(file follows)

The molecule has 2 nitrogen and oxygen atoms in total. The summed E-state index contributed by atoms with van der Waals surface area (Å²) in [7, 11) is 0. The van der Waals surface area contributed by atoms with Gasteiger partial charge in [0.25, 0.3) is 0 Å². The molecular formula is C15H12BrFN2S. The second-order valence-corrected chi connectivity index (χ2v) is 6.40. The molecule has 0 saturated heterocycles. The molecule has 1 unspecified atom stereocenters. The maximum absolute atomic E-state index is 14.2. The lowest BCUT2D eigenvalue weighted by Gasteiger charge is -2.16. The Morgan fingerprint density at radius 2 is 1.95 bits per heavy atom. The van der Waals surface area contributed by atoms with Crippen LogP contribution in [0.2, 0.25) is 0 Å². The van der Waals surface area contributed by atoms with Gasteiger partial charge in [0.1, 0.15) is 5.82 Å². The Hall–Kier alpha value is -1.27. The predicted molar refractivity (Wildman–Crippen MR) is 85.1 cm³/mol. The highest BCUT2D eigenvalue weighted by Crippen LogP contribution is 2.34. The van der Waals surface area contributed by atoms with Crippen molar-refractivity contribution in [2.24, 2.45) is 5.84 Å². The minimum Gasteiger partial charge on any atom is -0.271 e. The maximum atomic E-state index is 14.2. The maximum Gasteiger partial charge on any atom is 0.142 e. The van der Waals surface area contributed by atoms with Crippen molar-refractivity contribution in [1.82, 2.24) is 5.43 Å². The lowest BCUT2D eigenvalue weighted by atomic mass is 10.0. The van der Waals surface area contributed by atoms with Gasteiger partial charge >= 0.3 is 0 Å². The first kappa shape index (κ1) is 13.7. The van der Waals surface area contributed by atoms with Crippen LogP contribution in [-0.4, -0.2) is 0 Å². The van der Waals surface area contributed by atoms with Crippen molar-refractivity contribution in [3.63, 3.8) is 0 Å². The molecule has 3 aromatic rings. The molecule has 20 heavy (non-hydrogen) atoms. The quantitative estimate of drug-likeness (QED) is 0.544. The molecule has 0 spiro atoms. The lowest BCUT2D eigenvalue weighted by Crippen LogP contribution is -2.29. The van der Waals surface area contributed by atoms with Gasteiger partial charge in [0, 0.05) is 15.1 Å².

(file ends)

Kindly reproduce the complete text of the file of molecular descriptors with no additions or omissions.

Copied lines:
The molecule has 2 nitrogen and oxygen atoms in total. The summed E-state index contributed by atoms with van der Waals surface area (Å²) in [7, 11) is 0. The van der Waals surface area contributed by atoms with Gasteiger partial charge in [0.25, 0.3) is 0 Å². The molecular formula is C15H12BrFN2S. The second-order valence-corrected chi connectivity index (χ2v) is 6.40. The molecule has 0 saturated heterocycles. The molecule has 1 unspecified atom stereocenters. The maximum absolute atomic E-state index is 14.2. The lowest BCUT2D eigenvalue weighted by Gasteiger charge is -2.16. The Morgan fingerprint density at radius 2 is 1.95 bits per heavy atom. The van der Waals surface area contributed by atoms with Crippen LogP contribution in [0.2, 0.25) is 0 Å². The van der Waals surface area contributed by atoms with Gasteiger partial charge in [0.1, 0.15) is 5.82 Å². The Hall–Kier alpha value is -1.27. The predicted molar refractivity (Wildman–Crippen MR) is 85.1 cm³/mol. The highest BCUT2D eigenvalue weighted by Crippen LogP contribution is 2.34. The van der Waals surface area contributed by atoms with Crippen molar-refractivity contribution in [2.24, 2.45) is 5.84 Å². The minimum Gasteiger partial charge on any atom is -0.271 e. The maximum atomic E-state index is 14.2. The maximum Gasteiger partial charge on any atom is 0.142 e. The van der Waals surface area contributed by atoms with Crippen molar-refractivity contribution in [1.82, 2.24) is 5.43 Å². The lowest BCUT2D eigenvalue weighted by atomic mass is 10.0. The van der Waals surface area contributed by atoms with Gasteiger partial charge >= 0.3 is 0 Å². The first kappa shape index (κ1) is 13.7. The van der Waals surface area contributed by atoms with Crippen LogP contribution in [-0.4, -0.2) is 0 Å². The van der Waals surface area contributed by atoms with Crippen molar-refractivity contribution in [3.63, 3.8) is 0 Å². The molecule has 3 aromatic rings. The molecule has 20 heavy (non-hydrogen) atoms. The quantitative estimate of drug-likeness (QED) is 0.544. The molecule has 0 spiro atoms. The lowest BCUT2D eigenvalue weighted by Crippen LogP contribution is -2.29. The van der Waals surface area contributed by atoms with Gasteiger partial charge in [0, 0.05) is 15.1 Å².